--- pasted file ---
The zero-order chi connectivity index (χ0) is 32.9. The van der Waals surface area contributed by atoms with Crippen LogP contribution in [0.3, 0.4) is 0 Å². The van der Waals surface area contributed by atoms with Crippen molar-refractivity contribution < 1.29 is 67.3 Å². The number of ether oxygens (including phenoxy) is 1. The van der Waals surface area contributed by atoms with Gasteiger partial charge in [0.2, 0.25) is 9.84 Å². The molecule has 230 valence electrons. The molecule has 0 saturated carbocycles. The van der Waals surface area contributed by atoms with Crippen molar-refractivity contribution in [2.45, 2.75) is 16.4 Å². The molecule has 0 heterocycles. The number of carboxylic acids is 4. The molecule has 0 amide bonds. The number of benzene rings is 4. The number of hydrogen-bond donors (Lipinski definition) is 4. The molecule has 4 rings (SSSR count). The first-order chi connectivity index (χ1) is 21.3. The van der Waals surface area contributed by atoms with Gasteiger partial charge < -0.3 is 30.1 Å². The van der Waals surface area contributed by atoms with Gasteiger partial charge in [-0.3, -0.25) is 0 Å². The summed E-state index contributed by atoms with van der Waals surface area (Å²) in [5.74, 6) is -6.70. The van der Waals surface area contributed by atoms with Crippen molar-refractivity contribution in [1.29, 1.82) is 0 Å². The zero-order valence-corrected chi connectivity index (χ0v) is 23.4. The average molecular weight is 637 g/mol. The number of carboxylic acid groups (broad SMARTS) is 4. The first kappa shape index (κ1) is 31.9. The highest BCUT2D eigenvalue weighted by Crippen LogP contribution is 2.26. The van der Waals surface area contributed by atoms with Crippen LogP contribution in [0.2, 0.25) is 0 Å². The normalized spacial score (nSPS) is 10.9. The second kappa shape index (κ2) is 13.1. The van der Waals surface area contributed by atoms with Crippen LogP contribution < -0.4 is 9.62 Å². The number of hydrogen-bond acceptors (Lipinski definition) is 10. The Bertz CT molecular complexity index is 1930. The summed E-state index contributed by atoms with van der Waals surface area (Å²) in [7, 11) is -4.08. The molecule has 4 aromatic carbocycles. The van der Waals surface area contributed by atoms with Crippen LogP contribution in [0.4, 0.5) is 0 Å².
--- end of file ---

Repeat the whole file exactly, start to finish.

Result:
The zero-order chi connectivity index (χ0) is 32.9. The van der Waals surface area contributed by atoms with Crippen LogP contribution in [0.3, 0.4) is 0 Å². The van der Waals surface area contributed by atoms with Crippen molar-refractivity contribution < 1.29 is 67.3 Å². The number of ether oxygens (including phenoxy) is 1. The van der Waals surface area contributed by atoms with Gasteiger partial charge in [0.2, 0.25) is 9.84 Å². The molecule has 230 valence electrons. The molecule has 0 saturated carbocycles. The van der Waals surface area contributed by atoms with Crippen molar-refractivity contribution in [2.45, 2.75) is 16.4 Å². The molecule has 0 heterocycles. The number of carboxylic acids is 4. The molecule has 0 amide bonds. The number of benzene rings is 4. The number of hydrogen-bond donors (Lipinski definition) is 4. The molecule has 4 rings (SSSR count). The first-order chi connectivity index (χ1) is 21.3. The van der Waals surface area contributed by atoms with Gasteiger partial charge < -0.3 is 30.1 Å². The van der Waals surface area contributed by atoms with Gasteiger partial charge in [-0.3, -0.25) is 0 Å². The summed E-state index contributed by atoms with van der Waals surface area (Å²) in [5.74, 6) is -6.70. The van der Waals surface area contributed by atoms with Crippen molar-refractivity contribution in [1.29, 1.82) is 0 Å². The zero-order valence-corrected chi connectivity index (χ0v) is 23.4. The average molecular weight is 637 g/mol. The number of carboxylic acid groups (broad SMARTS) is 4. The first kappa shape index (κ1) is 31.9. The highest BCUT2D eigenvalue weighted by Crippen LogP contribution is 2.26. The van der Waals surface area contributed by atoms with Crippen LogP contribution in [0.2, 0.25) is 0 Å². The normalized spacial score (nSPS) is 10.9. The second kappa shape index (κ2) is 13.1. The van der Waals surface area contributed by atoms with Crippen LogP contribution < -0.4 is 9.62 Å². The number of hydrogen-bond acceptors (Lipinski definition) is 10. The Bertz CT molecular complexity index is 1930. The summed E-state index contributed by atoms with van der Waals surface area (Å²) in [7, 11) is -4.08. The molecule has 4 aromatic carbocycles. The van der Waals surface area contributed by atoms with Crippen LogP contribution in [0.4, 0.5) is 0 Å².